We are in the middle of a second wave of coronavirus infections. By all accounts it threatens to be far worse than the first. Already, the number of infections per day has crossed 2 lakh. Medical infrastructure in several cities is creaking at the seams. A lockdown seems imminent, not just in a few states, but across the country. The fatigue and the mental stress is likely to be debilitating for families. It will spare no one. How should you be better prepared?
That is the focus of this week’s FF Recommends.
How to cope with the pandemic
The times we live in now, the Serenity Prayer comes to mind.
“God, grant me the serenity to accept the things I cannot change; the courage to change the things I can; and the wisdom to know the difference.”
Because if there is one thing most of us need over all else to cope with all that is unfolding, it is serenity. Now, it is one thing to pray for serenity. It is another thing to work towards acquiring it in these turbulent times. How are we to do that?
Accept what is
There is a problem all over. There is very little most of us can do to change the course of the universe. But there is a world that we live in where our lives intersect with that of our children, spouse, parents, neighbours and friends. But if we accept that how we behave influences the lives of those who live in the world around us, there is much work to be done. And it begins by caring for the self.
When the first wave of the pandemic hit and a lockdown was imposed last year, we turned to Kuldeep Datay, a Mumbai-based clinical psychologist to offer pointers on how individuals can care for themselves and build resilience to survive times such as these.
Basis his experience, Datay pointed out that when we don the hat of someone caring for those around us, most of us assume the role of a strong person. However, he wrote, “A prototypical, traditional ‘strong’ person is often also a pretty emotionally unintelligent person. That’s because ‘being strong’ is often associated with the denial and suppression of emotions and the first tenet of emotional intelligence is ‘self-awareness’. More specifically, being aware of one’s emotions.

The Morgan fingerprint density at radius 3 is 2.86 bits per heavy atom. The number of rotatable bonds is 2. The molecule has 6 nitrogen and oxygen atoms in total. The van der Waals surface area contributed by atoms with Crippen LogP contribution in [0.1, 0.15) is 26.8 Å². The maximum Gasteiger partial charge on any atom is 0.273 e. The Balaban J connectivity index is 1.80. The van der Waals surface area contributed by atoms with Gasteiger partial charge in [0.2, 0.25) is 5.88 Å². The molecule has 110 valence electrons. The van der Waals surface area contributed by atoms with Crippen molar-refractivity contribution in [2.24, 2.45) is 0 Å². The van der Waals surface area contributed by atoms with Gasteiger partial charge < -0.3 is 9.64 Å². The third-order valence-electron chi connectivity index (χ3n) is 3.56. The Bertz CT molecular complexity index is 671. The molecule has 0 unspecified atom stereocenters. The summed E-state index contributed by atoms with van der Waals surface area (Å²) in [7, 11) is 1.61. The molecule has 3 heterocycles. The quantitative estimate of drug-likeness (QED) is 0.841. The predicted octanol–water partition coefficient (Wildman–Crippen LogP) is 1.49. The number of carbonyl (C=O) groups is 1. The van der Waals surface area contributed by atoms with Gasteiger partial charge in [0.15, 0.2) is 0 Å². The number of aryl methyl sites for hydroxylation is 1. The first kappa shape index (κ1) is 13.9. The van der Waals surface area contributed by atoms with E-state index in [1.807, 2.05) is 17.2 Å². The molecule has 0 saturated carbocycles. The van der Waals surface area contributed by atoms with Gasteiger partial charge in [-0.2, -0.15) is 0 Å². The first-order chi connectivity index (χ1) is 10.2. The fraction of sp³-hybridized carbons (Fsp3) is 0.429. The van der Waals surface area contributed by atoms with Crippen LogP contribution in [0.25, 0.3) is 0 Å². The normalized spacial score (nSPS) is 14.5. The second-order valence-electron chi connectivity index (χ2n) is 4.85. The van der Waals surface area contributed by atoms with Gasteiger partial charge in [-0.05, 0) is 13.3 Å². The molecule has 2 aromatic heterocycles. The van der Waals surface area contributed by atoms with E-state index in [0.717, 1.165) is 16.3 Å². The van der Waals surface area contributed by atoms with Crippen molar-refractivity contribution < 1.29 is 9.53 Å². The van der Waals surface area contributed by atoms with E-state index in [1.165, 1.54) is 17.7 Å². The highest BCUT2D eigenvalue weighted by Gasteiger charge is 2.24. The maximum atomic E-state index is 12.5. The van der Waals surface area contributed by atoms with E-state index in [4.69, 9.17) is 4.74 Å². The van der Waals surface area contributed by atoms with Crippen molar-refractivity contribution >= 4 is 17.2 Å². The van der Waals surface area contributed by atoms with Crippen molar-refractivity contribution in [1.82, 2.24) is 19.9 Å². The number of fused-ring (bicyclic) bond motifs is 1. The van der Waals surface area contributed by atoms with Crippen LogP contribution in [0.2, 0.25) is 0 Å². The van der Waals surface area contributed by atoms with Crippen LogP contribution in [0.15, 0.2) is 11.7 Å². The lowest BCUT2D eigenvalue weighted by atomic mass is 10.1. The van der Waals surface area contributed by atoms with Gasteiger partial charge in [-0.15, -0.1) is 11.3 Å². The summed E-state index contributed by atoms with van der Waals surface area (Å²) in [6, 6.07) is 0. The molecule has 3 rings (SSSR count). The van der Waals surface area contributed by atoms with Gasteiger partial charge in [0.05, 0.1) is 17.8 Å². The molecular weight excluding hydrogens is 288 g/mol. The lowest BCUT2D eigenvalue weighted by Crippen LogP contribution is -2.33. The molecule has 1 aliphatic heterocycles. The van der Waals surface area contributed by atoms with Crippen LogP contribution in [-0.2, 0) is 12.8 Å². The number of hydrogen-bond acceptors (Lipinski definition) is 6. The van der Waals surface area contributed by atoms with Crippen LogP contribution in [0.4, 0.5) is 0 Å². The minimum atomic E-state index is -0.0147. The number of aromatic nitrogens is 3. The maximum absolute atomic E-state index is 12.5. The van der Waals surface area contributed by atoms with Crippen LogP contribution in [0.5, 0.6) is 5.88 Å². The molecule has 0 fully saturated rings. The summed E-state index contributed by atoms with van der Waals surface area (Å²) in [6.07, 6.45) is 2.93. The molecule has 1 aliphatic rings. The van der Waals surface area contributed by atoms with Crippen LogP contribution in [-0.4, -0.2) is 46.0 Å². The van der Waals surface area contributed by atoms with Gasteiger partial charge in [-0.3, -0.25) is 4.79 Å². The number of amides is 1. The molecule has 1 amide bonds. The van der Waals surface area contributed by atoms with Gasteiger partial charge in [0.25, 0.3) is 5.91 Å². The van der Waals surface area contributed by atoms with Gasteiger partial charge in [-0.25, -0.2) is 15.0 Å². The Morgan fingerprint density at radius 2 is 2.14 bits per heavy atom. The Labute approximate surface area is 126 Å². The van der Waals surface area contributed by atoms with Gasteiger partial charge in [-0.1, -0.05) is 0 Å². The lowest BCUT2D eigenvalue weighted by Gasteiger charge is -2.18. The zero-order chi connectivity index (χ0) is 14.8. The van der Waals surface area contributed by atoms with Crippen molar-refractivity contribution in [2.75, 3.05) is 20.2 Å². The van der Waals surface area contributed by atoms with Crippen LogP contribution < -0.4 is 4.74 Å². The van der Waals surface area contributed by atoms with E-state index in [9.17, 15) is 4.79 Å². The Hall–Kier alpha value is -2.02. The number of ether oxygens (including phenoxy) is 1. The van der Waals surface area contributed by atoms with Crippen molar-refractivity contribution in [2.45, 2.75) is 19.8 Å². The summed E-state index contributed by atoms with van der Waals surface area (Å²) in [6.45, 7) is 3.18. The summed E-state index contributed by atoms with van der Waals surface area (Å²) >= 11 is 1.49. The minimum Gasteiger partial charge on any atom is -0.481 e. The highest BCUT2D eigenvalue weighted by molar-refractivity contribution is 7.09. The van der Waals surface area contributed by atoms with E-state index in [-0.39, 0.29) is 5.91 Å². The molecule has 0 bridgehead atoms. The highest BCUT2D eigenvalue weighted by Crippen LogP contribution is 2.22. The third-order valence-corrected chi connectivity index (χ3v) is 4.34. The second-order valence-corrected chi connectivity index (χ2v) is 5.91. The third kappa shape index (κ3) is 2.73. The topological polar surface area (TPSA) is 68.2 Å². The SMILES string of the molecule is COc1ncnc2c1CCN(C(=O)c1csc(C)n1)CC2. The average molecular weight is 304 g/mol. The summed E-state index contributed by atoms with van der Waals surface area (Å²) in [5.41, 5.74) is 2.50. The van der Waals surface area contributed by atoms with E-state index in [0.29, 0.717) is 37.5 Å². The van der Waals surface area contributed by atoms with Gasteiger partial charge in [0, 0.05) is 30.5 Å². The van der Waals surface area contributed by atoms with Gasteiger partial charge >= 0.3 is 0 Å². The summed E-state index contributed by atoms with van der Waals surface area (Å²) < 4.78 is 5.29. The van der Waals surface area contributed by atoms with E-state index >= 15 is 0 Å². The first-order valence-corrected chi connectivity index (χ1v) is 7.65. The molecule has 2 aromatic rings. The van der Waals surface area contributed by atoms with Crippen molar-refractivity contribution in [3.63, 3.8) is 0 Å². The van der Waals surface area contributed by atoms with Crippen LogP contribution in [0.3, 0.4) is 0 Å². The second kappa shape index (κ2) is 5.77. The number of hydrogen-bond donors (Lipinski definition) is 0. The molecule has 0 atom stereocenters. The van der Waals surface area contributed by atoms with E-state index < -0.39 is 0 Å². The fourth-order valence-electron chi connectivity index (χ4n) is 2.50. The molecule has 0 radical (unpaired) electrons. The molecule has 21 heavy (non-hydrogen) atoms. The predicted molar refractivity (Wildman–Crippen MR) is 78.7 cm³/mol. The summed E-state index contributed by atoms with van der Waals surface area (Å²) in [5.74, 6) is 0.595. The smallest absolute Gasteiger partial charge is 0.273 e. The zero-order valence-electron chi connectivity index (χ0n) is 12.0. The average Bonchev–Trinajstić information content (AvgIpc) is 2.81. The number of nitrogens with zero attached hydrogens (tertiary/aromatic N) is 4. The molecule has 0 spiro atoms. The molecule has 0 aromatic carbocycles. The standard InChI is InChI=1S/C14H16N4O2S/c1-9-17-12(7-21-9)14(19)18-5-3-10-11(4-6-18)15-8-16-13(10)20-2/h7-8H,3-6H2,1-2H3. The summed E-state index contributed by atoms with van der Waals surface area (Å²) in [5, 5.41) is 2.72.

“So, for the not-so-emotionally-intelligent person, it’s likely to be a tug of war between emotions and suppression. And both emotions and trying to suppress those emotions draw energy from the same resource—the same person.
“In the current difficult times, then, perhaps a different strategy is called for—a more emotionally intelligent strategy which begins with an increased awareness of emotions, ultimately leading to their better acceptance, and better management.”
To do this, Datay recommended three mood tracking and virtual therapy apps.
Three apps that can help you check in with your mood
“These are the apps that I usually recommend, largely because they seem to serve all three functions—tracking moods, asking specific intelligent questions about what led to the mood state, and also at times making specific recommendations about what the user can do,” Datay wrote. You can read more about it here.
Watch the kids